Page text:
Hangzhou, China’s Golden City, Shrugs Off Global Economic Woes

Hangzhou Becoming Southeast China’s Luxury Mecca For Locals And Visitors Alike

Hangzhou's distinctive brand of "natural luxury" sets it apart from other major Chinese cities

Hangzhou's distinctive brand of "natural luxury" sets it apart from other major Chinese cities

Today, Shanghai Daily has an excellent feature on Hangzhou, one of China’s richest and most beautiful cities. Owing to its coastal location and proximity to Shanghai, Hangzhou has managed to strike a unique balance among China’s more developed east coast metropolitan hubs, offering visitors and locals everything from untamed nature to world-class luxury shopping. Despite the city’s relatively small size (population: 6.7 million, huge by Western standards but only about 1/3 as populous as Shanghai), Hangzhou — with 110,500 wealthy individuals, according to the Hurun Report — is China’s third-largest market for luxury goods, trailing only Beijing and Shanghai.

What is the secret of Hangzhou’s success, aside from its proximity to Shanghai and easy traveling distance to the prosperous Pearl River Delta region? Though the city has rapidly developed, doubling its GDP in only five years mainly as a result of the build-up of its industrial and high-tech sectors, one important draw that Hangzhou has is a lucrative tourism industry. With popular sites like the nearby West Lake (xihu), ancient tea gardens and a number of ornate temples and pagodas, Hangzhou has attracted Chinese and foreign tourists for years. Now, though, many Chinese tourists are drawn to the city not only for its natural beauty but also for its luxury stores.

From Shanghai Daily:

Hangzhou is rich and it’s a magnet for wealthy shoppers who love their exalted luxury brands. All the big names are there: Louis Vuitton, Gucci, Valentino, Hermes, Bvlgari, Dolce & Gabbana and Bentley, to name just a few.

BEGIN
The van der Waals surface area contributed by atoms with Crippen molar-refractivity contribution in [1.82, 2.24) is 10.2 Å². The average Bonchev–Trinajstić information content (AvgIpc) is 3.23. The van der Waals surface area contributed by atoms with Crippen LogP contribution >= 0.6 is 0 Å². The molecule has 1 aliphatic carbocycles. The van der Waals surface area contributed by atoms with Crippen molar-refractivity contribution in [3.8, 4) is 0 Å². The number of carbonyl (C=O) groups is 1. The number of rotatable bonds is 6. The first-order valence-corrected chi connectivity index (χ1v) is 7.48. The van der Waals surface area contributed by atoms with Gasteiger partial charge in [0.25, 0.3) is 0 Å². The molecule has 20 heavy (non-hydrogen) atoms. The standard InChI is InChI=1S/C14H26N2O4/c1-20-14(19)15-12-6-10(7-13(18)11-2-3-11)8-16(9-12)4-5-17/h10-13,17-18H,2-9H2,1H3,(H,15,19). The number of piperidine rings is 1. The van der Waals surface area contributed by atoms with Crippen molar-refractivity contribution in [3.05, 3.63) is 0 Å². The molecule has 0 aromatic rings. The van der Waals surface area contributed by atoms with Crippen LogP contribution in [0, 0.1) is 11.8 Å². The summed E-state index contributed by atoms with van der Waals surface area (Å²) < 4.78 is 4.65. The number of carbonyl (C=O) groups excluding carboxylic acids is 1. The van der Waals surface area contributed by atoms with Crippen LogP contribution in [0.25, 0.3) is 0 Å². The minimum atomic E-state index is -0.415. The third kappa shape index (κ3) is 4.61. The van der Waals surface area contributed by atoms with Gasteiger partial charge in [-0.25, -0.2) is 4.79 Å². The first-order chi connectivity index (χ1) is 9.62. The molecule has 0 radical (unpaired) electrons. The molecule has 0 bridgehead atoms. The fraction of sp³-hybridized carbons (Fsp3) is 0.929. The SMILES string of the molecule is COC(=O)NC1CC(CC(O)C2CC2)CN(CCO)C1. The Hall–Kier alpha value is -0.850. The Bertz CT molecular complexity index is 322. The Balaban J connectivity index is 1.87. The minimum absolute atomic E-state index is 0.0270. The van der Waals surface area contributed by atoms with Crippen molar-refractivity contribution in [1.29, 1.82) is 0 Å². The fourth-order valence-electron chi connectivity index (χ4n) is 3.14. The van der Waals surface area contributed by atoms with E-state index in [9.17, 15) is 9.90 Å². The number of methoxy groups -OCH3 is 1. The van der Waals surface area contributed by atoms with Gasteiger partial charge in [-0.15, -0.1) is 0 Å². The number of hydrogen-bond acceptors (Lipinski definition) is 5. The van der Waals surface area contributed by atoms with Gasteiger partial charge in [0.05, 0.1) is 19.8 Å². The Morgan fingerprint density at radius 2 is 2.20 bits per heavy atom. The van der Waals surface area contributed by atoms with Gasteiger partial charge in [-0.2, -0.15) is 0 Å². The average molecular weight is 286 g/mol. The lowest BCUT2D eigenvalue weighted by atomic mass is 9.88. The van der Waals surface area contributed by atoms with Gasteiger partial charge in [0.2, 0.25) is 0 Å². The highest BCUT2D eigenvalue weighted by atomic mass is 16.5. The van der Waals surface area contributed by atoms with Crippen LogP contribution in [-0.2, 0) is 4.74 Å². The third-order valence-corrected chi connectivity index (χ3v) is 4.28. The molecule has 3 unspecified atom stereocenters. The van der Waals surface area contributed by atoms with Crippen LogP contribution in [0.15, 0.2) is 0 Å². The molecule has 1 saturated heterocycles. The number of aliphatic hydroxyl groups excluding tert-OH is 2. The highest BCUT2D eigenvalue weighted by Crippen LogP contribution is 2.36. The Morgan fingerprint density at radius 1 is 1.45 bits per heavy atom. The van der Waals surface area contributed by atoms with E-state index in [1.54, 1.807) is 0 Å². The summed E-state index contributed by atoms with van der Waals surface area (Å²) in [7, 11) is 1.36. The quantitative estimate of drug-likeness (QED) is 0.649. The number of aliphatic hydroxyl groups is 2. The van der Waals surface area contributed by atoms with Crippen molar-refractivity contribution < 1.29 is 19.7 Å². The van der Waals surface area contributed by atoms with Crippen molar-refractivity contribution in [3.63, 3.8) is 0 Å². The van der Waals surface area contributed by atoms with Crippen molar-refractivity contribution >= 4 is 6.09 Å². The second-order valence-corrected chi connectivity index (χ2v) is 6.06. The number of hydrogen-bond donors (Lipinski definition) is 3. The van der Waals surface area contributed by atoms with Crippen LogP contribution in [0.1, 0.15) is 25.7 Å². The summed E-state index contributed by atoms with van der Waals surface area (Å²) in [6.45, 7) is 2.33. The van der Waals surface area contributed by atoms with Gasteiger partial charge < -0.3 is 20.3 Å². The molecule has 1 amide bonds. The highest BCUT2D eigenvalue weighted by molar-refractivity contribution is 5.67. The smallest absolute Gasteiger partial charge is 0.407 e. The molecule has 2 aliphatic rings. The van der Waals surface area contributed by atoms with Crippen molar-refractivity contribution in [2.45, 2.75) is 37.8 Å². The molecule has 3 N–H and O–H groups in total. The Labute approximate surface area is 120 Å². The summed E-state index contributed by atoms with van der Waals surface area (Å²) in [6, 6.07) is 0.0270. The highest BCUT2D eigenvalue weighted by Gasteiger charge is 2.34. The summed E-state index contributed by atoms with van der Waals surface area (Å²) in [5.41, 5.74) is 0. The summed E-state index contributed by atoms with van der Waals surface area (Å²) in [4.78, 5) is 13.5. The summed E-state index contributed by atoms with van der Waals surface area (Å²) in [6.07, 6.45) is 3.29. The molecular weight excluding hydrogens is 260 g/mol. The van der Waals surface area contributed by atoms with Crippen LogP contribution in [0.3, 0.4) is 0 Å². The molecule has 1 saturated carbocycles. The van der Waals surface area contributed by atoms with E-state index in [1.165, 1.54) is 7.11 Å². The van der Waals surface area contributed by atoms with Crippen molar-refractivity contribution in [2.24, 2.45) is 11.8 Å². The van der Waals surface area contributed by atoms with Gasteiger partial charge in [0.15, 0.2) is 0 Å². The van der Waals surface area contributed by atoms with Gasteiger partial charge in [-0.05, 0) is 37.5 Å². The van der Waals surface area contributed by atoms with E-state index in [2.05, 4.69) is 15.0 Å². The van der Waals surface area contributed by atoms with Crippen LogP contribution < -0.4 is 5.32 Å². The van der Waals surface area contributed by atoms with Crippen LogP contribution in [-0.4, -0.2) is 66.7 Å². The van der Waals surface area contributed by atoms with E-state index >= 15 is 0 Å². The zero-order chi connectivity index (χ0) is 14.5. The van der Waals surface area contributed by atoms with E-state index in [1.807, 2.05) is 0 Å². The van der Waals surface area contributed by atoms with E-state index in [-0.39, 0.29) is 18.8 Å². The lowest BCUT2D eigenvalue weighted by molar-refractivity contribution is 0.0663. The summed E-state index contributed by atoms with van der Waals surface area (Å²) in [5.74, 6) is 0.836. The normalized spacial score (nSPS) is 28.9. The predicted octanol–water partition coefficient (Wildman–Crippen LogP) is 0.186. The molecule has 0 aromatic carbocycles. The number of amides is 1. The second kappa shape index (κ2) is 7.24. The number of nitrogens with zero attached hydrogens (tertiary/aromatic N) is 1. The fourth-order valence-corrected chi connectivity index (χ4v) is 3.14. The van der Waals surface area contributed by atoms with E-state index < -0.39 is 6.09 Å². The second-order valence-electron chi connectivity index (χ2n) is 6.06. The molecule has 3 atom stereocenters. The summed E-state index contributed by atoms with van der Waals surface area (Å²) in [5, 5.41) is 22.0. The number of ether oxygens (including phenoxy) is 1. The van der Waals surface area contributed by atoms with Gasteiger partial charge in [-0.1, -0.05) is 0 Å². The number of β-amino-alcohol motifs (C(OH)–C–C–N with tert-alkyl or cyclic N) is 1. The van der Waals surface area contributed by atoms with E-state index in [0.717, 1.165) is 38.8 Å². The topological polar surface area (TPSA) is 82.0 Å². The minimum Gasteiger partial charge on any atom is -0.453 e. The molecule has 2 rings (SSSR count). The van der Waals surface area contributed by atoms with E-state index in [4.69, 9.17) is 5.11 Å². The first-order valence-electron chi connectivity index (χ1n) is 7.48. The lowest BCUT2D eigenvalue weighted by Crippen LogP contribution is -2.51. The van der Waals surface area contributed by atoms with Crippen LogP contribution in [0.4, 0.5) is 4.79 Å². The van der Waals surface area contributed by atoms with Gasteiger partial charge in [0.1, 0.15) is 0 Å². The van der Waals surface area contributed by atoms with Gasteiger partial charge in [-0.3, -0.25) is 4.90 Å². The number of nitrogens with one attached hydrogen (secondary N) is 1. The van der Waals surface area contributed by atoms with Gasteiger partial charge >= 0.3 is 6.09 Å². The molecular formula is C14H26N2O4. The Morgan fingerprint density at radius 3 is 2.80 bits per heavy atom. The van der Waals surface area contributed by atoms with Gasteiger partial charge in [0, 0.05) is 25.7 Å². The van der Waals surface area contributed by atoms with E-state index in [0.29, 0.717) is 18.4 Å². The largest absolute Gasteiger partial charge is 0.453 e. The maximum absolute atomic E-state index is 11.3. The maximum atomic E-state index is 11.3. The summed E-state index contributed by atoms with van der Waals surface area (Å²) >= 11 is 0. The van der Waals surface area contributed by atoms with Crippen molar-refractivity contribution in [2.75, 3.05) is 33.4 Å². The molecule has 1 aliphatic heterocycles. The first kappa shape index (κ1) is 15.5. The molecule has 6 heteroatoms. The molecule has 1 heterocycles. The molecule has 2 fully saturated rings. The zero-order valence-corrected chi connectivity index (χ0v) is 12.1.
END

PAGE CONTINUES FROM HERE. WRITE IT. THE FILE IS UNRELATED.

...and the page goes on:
The buying power and the sums spent are stupendous.

Hangzhou’s luxury goods consumption is fueled by wealthy people throughout Zhejiang Province. Yiwu, Wenzhou and Shaoxing cities also are all well known for their wealth and extravagant lifestyles.

Hangzhou, also ranked as the most livable city in China, attracts many middle and upper-class people to live and work, further fueling consumption.

The two central meccas of luxury are Hangzhou Tower and Hubin International Boutique Compound.

Last year the sales at Lancome’s single counter in Hangzhou Tower ranked No. 1 among all Lancome’s counters in China, while sales of Omega watches in Hangzhou Tower ranked No. 1 over Asia, according to Hangzhou Tower officials.

“Fine goods sell out very soon in Hangzhou,” says Lou Jinyan, chairman of Hangzhou Tower. “Watches valued more than 1 million yuan sell out as soon as they are displayed, so do Bentley cars.”

The Hubin International Boutique Compound is a top fashion business district in the Yangtze River Delta region, not only for its 10,000 square meters of floor space but also its wide range of brands that are updated at the same time as international fashions.

Hubin compound boasts the first Dolce & Gabbana flagship store on the Chinese mainland, the first Armani Casa independent boutique in China and the biggest Hermes flagship store on the mainland.


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